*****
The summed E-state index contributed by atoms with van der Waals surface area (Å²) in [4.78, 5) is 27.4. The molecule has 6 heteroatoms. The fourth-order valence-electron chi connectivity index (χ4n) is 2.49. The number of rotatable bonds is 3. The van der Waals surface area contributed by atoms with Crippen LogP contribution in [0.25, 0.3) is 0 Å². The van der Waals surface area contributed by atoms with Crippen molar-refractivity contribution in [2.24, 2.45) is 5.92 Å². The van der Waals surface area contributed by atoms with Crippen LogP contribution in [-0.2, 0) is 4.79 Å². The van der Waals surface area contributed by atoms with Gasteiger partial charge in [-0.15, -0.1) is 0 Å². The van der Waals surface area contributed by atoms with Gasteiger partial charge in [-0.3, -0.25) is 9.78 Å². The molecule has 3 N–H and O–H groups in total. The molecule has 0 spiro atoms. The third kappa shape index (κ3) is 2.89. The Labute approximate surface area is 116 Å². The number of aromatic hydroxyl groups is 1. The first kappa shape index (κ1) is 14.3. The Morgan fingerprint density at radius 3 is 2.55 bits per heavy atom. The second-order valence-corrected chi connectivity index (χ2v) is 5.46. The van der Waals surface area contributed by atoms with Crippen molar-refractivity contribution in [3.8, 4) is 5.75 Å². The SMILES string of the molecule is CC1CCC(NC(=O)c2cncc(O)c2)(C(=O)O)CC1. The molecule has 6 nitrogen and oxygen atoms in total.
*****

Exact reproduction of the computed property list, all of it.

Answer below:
The summed E-state index contributed by atoms with van der Waals surface area (Å²) in [4.78, 5) is 27.4. The molecule has 6 heteroatoms. The fourth-order valence-electron chi connectivity index (χ4n) is 2.49. The number of rotatable bonds is 3. The van der Waals surface area contributed by atoms with Crippen LogP contribution in [0.25, 0.3) is 0 Å². The van der Waals surface area contributed by atoms with Crippen molar-refractivity contribution in [2.24, 2.45) is 5.92 Å². The van der Waals surface area contributed by atoms with Crippen LogP contribution in [-0.2, 0) is 4.79 Å². The van der Waals surface area contributed by atoms with Gasteiger partial charge in [-0.15, -0.1) is 0 Å². The van der Waals surface area contributed by atoms with Gasteiger partial charge in [-0.3, -0.25) is 9.78 Å². The molecule has 3 N–H and O–H groups in total. The molecule has 0 spiro atoms. The third kappa shape index (κ3) is 2.89. The Labute approximate surface area is 116 Å². The number of aromatic hydroxyl groups is 1. The first kappa shape index (κ1) is 14.3. The Morgan fingerprint density at radius 3 is 2.55 bits per heavy atom. The second-order valence-corrected chi connectivity index (χ2v) is 5.46. The van der Waals surface area contributed by atoms with Crippen molar-refractivity contribution in [3.8, 4) is 5.75 Å². The SMILES string of the molecule is CC1CCC(NC(=O)c2cncc(O)c2)(C(=O)O)CC1. The molecule has 6 nitrogen and oxygen atoms in total.